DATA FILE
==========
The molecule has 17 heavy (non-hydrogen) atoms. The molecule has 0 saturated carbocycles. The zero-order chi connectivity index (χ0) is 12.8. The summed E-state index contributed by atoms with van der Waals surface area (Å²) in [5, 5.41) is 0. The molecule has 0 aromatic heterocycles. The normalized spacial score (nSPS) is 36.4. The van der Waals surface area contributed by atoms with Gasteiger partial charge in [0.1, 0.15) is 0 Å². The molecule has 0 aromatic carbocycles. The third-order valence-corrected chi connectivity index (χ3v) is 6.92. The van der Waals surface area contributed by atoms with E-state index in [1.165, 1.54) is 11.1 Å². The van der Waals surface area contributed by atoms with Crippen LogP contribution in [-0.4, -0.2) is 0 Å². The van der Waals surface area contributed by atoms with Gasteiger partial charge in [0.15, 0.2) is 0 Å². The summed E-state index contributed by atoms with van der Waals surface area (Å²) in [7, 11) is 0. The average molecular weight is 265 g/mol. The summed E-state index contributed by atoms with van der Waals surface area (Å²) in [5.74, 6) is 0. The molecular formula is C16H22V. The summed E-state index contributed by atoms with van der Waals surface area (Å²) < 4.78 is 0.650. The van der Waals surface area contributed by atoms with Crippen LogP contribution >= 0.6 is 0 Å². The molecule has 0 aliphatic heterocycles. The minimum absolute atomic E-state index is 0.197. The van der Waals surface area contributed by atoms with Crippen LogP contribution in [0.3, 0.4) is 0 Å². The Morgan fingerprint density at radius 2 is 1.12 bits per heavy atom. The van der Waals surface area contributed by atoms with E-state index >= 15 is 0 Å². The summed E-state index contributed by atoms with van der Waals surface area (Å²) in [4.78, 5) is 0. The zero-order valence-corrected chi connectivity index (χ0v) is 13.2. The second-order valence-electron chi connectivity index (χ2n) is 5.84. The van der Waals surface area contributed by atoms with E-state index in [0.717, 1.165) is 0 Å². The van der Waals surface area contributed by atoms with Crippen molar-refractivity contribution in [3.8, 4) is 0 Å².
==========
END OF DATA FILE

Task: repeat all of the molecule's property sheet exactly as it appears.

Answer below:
The molecule has 17 heavy (non-hydrogen) atoms. The molecule has 0 saturated carbocycles. The zero-order chi connectivity index (χ0) is 12.8. The summed E-state index contributed by atoms with van der Waals surface area (Å²) in [5, 5.41) is 0. The molecule has 0 aromatic heterocycles. The normalized spacial score (nSPS) is 36.4. The van der Waals surface area contributed by atoms with Gasteiger partial charge in [0.1, 0.15) is 0 Å². The molecule has 0 aromatic carbocycles. The third-order valence-corrected chi connectivity index (χ3v) is 6.92. The van der Waals surface area contributed by atoms with E-state index in [1.165, 1.54) is 11.1 Å². The van der Waals surface area contributed by atoms with Crippen LogP contribution in [-0.4, -0.2) is 0 Å². The van der Waals surface area contributed by atoms with Gasteiger partial charge in [0.15, 0.2) is 0 Å². The summed E-state index contributed by atoms with van der Waals surface area (Å²) in [7, 11) is 0. The average molecular weight is 265 g/mol. The summed E-state index contributed by atoms with van der Waals surface area (Å²) in [5.74, 6) is 0. The molecular formula is C16H22V. The summed E-state index contributed by atoms with van der Waals surface area (Å²) < 4.78 is 0.650. The van der Waals surface area contributed by atoms with Crippen LogP contribution >= 0.6 is 0 Å². The molecule has 0 aliphatic heterocycles. The minimum absolute atomic E-state index is 0.197. The van der Waals surface area contributed by atoms with Crippen LogP contribution in [0.3, 0.4) is 0 Å². The Morgan fingerprint density at radius 2 is 1.12 bits per heavy atom. The van der Waals surface area contributed by atoms with E-state index >= 15 is 0 Å². The summed E-state index contributed by atoms with van der Waals surface area (Å²) in [4.78, 5) is 0. The zero-order valence-corrected chi connectivity index (χ0v) is 13.2. The second-order valence-electron chi connectivity index (χ2n) is 5.84. The van der Waals surface area contributed by atoms with E-state index in [0.717, 1.165) is 0 Å². The van der Waals surface area contributed by atoms with Crippen molar-refractivity contribution in [3.8, 4) is 0 Å².